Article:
I did a search and there are many different opinions ranging from 1 to 2.5 turns out!

At the moment I'm going for Hawk's recommendation of #48 pilots, standard mains and needles, and 2.25 front and 2.5 rear turns out from seated on pilot screws. I am leaving the needle jets standard, but may shim these up with a 0.5mm DJ washer if I get a stumble on transition in the mid-range.

Any other views?

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purgeraptor
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Re: Hi from Reading

Post by purgeraptor »

Also fitted a front vacuum take-off

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purgeraptor
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Re: Hi from Reading

Post by purgeraptor »

One last question for today.

I tested the resistance of the TPS sender on the rear carb.

Everyone including Haynes and the Honda workshop manual says resistance between the lower two terminals in the sensor should be about 500 ohms when set correctly and the throttle is fully closed.
But...mine reads 5,120 Ohms as tested on two different multi-meters.

Is the 500 ohm thing a mistake carried on down the ages because of a typo in the first manual, and carried on because people can't read multi-meters?
Or is it me that can't read a multi=meter? :lol:

I get the correct specified 5,000 ohm reading between the outer terminals of the sensor, so I doubt that both my meters are mis-reading.

I couldn't test how the resistance changed as the throttle was opened, as I don't have three hands!

One final thing, the service manaul says the TPS sensor has shear bolts, but mine has anti-tamper torx bolts.

Again, and any views welcome :D
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sirch345
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Re: Hi from Reading

Post by sirch345 »

purgeraptor wrote: Sun Jan 22, 2023 3:47 pm One last question for today.

I tested the resistance of the TPS sender on the rear carb.

Everyone including Haynes and the Honda workshop manual says resistance between the lower two terminals in the sensor should be about 500 ohms when set correctly and the throttle is fully closed.
But...mine reads 5,120 Ohms as tested on two different multi-meters.

Is the 500 ohm thing a mistake carried on down the ages because of a typo in the first manual, and carried on because people can't read multi-meters?
Or is it me that can't read a multi=meter? :lol:

I get the correct specified 5,000 ohm reading between the outer terminals of the sensor, so I doubt that both my meters are mis-reading.

I couldn't test how the resistance changed as the throttle was opened, as I don't have three hands!

One final thing, the service manaul says the TPS sensor has shear bolts, but mine has anti-tamper torx bolts.

Again, and any views welcome :D
It sounds as if you have the muti-meter on the wrong scale setting, meaning your reading is 512 not 5,120 Ohms :?:

570 ohms is now the sweet spot.

Mine also has anti-tamper torx bolts.
purgeraptor wrote: Sun Jan 22, 2023 3:31 pm Also fitted a front vacuum take-off

Image
Nice job :thumbup:

Chris.
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purgeraptor
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Re: Hi from Reading

Post by purgeraptor »

That's what I thought on my cheapo multi-meter, so I also got my old works auto-ranging Fluke meter out...and that reads out 5.12kohm on the display.
Mystery. But the bike rode fine on the 50ish mile ride home from the dealership I bought it from.
I'll just put it back together. Must be me measuring it incorrectly.

Good news on the torx bolts. Thought someone may have fitted a set of carbs from a different bike. Mine's a 2001, which I guess is VTR1000F1?
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sirch345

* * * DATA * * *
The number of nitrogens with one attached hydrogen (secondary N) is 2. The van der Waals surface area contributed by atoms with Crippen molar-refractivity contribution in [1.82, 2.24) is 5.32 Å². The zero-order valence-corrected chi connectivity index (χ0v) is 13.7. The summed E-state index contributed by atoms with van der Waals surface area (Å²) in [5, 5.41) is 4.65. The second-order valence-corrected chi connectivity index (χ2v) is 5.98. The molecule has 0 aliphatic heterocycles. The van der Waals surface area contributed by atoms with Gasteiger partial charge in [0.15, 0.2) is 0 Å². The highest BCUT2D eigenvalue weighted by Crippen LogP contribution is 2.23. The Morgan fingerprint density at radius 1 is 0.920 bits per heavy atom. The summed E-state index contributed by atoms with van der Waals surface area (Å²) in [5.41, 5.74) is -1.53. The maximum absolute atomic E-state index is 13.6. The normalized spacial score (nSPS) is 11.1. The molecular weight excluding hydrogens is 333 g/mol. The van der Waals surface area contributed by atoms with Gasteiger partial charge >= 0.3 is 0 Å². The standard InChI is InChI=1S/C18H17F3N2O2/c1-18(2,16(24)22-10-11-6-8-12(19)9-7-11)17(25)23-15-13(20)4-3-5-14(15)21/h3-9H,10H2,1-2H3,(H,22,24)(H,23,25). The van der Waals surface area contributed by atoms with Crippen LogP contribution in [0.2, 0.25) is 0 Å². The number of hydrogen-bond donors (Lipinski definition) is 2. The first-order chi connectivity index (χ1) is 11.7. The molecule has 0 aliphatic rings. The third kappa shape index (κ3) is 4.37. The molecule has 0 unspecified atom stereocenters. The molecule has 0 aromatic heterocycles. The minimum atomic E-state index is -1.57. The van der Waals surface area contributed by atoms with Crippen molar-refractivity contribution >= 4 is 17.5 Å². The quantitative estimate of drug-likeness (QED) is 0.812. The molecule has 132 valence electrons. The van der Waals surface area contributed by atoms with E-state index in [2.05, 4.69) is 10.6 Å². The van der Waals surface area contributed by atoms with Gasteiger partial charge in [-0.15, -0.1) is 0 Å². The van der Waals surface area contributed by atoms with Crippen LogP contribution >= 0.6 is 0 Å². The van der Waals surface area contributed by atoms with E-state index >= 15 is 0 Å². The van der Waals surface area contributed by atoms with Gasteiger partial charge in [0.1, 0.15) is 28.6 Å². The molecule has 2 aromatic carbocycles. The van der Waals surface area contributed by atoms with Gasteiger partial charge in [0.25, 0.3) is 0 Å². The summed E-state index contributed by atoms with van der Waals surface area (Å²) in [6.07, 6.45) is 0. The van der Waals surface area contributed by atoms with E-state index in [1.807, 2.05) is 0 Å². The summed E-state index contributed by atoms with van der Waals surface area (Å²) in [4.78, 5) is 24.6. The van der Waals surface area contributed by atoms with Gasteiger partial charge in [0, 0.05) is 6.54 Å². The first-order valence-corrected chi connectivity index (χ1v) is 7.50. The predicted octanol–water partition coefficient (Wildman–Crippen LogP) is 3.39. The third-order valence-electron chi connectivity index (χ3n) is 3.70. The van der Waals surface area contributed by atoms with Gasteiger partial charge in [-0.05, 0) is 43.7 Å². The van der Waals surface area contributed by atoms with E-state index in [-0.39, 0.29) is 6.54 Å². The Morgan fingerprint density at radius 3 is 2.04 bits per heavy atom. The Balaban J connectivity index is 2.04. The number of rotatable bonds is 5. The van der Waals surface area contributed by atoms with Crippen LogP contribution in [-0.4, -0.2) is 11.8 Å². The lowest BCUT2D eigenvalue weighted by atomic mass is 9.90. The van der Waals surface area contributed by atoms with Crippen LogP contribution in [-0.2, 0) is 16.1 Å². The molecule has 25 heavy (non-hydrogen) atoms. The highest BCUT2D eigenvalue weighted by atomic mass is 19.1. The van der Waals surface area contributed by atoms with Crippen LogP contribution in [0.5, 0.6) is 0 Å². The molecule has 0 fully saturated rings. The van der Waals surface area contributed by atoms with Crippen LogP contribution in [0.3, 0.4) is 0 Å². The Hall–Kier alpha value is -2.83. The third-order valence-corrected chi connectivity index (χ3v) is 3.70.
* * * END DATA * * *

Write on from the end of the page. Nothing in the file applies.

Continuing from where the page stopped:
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Re: Hi from Reading

Post by sirch345 »

purgeraptor wrote: Sun Jan 22, 2023 11:33 pm That's what I thought on my cheapo multi-meter, so I also got my old works auto-ranging Fluke meter out...and that reads out 5.12kohm on the display.
Mystery. But the bike rode fine on the 50ish mile ride home from the dealership I bought it from.
I'll just put it back together. Must be me measuring it incorrectly.

Good news on the torx bolts. Thought someone may have fitted a set of carbs from a different bike. Mine's a 2001, which I guess is VTR1000F1?
The earlier bikes have a 16ltr fuel tank, the OEM "Firestorm" decal is on the petrol tank.

The later bikes have a 19ltr fuel tank, the OEM "Firestorm" decal is on the fairing side panels,

Chris.
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purgeraptor
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Re: Hi from Reading

Post by purgeraptor »

Yep, mine's the 16 litre tank version, also with the basic analogue clocks.

Refitted the carbs, airbox and tank today after putting a new repair kit in the vacuum fuel tap.
The rubber piece that stops the flow when no vacuum is applied was cracked and dried out. I blame stale E10 fuel that had been standing in the tank before I bought it.
Couldn't get the tap filter out of the hole in the tank, and it eventually snapped off inside. Had to fish it out by removing the fuel cap fixings, and shaking the tank upside down.

Trying to think of a way of fitting a remote manual tap and in-line fuel filter now.

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purgeraptor
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Re: Hi from Reading

Post by purgeraptor »

All back together.

Manual CCTs purring...no louder than the autos as far as my hearing can tell.

Repaired vacuum fuel tap working with no leaks. Took a few attempts to start as carbs needed priming.

Does need a new battery though, as 5 initial attempts to start it flattened it (from what my Optimate said was a full charge).
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purgeraptor
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Re: Hi from Reading

Post by purgeraptor »

Bought a new Yuasa.

Old battery was firmly stuck in the battery box, so took ages to lever it out.

Discovered why. It was swollen due to over voltage charging by the duff RR which was on the bike when I bought it.

Surprised that it hadn't ruptured! 8O